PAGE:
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The 16kg Kettlebell Snatch 1000 Rep Challenge

December 15, 2004 06:51 AM

I am not exactly sure how it got started, but I blame Steve Cotter. In the late fall of 2003, talk arose on the Dragon Door Forum about doing high repetition snatches with the 16kg kettlebell. Some guys had done 300 or 400 or even more consecutive snatches. Steve had posted 500. Out of this, the 1000 rep challenge was born.

The rules everyone agreed on were simple. The Girevoy Sport competition rules were in effect, with the exception of allowing multiple hand switches. The goal was 1000 continuous snatches with the 16kg kettlebell. You were allowed to switch hands after a minimum of 10 reps, but could not put the kettlebell down from start to finish. There was no time limit and the only "rest" allowed was in the overhead locked-out position. So, to do 1,000 meant 500 right + 500 left in one long set.

I decided to give it a shot and after a few attempts that end WAY short of the 500 mark, I abandon the plan. Meanwhile, Steve and the rest of the guys slew the 1000 rep dragon. Jo, who posts as "Monster" on the Dragon Door forum was the first to make it. Sort of a 1000 rep Roger Bannister, and like the 4-minute mile, several others followed close behind, achieving the goal.

The Holidays came along and the 1000 rep challenge became a nagging little voice in my head that simply would not shut up. Around Christmas I set the goal of finishing the challenge by January 31st. After playing around with various number schemes, I realized that switching every ten reps worked best for me. Monty Singer, an RKC in Albuquerque was also giving it a shot, so a friendly challenge was issued. The first to reach the 1000 rep mark would be treated to a steak dinner by the other.

I had done a little over 700 reps when Monty posted 800 near the end of January and I realized he might win. So, on Jan. 27th, I went for it and completed the challenge in a little under 58 minutes. As soon as I cooled down a little & stopped panting, I called my girlfriend and told her what I had done 1000 snatches with putting down the kettlebell. Her response: "Why?"

Monty finished a couple days later. In March he visited me in Nashville for a GS meet to qualify for the US Nationals and true to his word, bought my lunch after the competition.

Doing 1000 continuous snatches requires 3 things:
  1. A good level of conditioning. You don't need to be world class, but you need to have some endurance.
  2. Efficient snatch technique. The GS "corkscrew" is an absolute must. It is done by rotating the KB around the arm while raising and lowering. I figured out the corkscrew while I was working up to 1000 reps. It saves the grip and spreads the fatigue across the body. Playing with different subtleties of technique gave my mind something to think about other than "this sucks".
  3. Determination. You must know the difference between giving out and giving up. The mind will try to give up before the body gives out.
In order to get there you have to know where you are first. Let's say you test yourself and get 300 reps total (150 per hand) switching hands every ten reps on your first try. You can gradually build up volume over the course of a few weeks. Do "one long set " workout once a week and some multiple set, high-volume work two times a week. A good progression would look like this:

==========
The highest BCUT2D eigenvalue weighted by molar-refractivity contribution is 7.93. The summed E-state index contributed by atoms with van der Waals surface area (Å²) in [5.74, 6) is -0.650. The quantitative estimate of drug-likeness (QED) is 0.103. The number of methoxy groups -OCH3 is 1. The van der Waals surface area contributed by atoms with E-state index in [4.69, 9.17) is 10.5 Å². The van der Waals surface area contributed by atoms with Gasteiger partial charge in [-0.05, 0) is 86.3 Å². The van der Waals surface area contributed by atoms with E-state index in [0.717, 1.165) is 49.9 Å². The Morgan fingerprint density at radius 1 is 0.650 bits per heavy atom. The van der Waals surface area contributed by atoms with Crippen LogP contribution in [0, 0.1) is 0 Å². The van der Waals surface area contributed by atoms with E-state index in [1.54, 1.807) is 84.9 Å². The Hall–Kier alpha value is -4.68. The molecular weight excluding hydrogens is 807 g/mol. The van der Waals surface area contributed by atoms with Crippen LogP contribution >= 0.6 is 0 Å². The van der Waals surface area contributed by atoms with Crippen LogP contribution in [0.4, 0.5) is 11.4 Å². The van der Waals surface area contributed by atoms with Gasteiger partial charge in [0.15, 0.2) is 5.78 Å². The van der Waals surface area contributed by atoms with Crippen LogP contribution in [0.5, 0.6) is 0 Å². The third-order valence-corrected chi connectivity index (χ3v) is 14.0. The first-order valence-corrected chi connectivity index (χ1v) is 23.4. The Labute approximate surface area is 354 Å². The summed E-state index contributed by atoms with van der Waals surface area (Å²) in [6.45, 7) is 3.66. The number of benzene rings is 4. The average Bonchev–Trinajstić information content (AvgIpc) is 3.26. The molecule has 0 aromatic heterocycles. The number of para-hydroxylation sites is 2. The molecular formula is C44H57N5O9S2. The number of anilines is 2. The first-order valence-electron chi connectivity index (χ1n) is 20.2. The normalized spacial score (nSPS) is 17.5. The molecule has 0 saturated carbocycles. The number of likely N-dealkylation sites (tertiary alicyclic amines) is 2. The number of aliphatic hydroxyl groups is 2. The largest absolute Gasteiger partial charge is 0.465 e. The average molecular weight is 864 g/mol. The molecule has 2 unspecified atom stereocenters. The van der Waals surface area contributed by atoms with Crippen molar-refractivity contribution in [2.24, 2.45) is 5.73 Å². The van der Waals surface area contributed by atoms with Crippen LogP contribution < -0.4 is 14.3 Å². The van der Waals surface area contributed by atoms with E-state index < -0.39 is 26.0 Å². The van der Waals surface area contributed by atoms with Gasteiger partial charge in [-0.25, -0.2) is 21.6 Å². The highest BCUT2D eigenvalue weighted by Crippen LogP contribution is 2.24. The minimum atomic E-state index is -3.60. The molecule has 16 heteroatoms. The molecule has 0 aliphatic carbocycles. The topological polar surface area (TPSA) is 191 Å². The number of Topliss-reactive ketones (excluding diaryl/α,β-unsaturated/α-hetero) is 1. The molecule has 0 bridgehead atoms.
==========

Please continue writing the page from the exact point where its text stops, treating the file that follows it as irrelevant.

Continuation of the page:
Week one: 230 reps total, 76% of max
Week two: 240 reps total, 80% of max
Week three: 260 reps total, 86 % of max
Week four: 270 reps total, 90% of max
Week five: Test max. Rest for the remainder of the week.

After this, just plug in your new maximum rep number. I wouldn't recommend going through this more than twice. If, after nine weeks, you haven't hit 1000, shift gears to something else for a few weeks and come back to it.

The volume of the snatches can wreak havoc on even well-callused palms. This was of special concern to me, because I make my living as a Massage Therapist. Keeping your calluses in good repair will save you lots of heartache and setback. This biggest problem for most people is getting a blister underneath an existing callus, then the whole thing tears away, leaving you with bay-soft tender skin where you callus used to be. To prevent this, I recommend getting a foot file from the drugstore and using it a couple of times a week. This will keep your calluses smooth and prevent them from getting too thick. I also think lotion is a good idea to keep the skin pliable.

Here is a list of everyone that I know of who has completed or exceeded the 1000 rep challenge. Will you be next?
  • Steve Cotter, RKC Sr. the fastest time-48:06
  • Jo-from Germany ?'Monster' on the Forum, the first to reach the mark.
  • Brett Jones, RKC Sr. over 1100 reps in an hour for a charity event.
  • Greg Bean, RKC
  • Monty Singer, RKC
  • Andrey Kuzmin-1500 reps in 1hr 24 minutes
  • Don Stevenson, RKC
  • Harry, from Germany- 'G.Soldier' on the Forum.
  • Rob Lawrence, RKC Sr.
  • Tommy Eli, RKC from Denmark
  • David Whitley, RKC


David Whitley, RKC, LMT, CMS is located in Nashville,Tennessee. He is available for workshops, private and small group lessons in kettlebell work and Close Quarter Combatives, as well as therapeutic massage & Thai bodywork. His e-mail is irontamerdave@hotmail.com.
 

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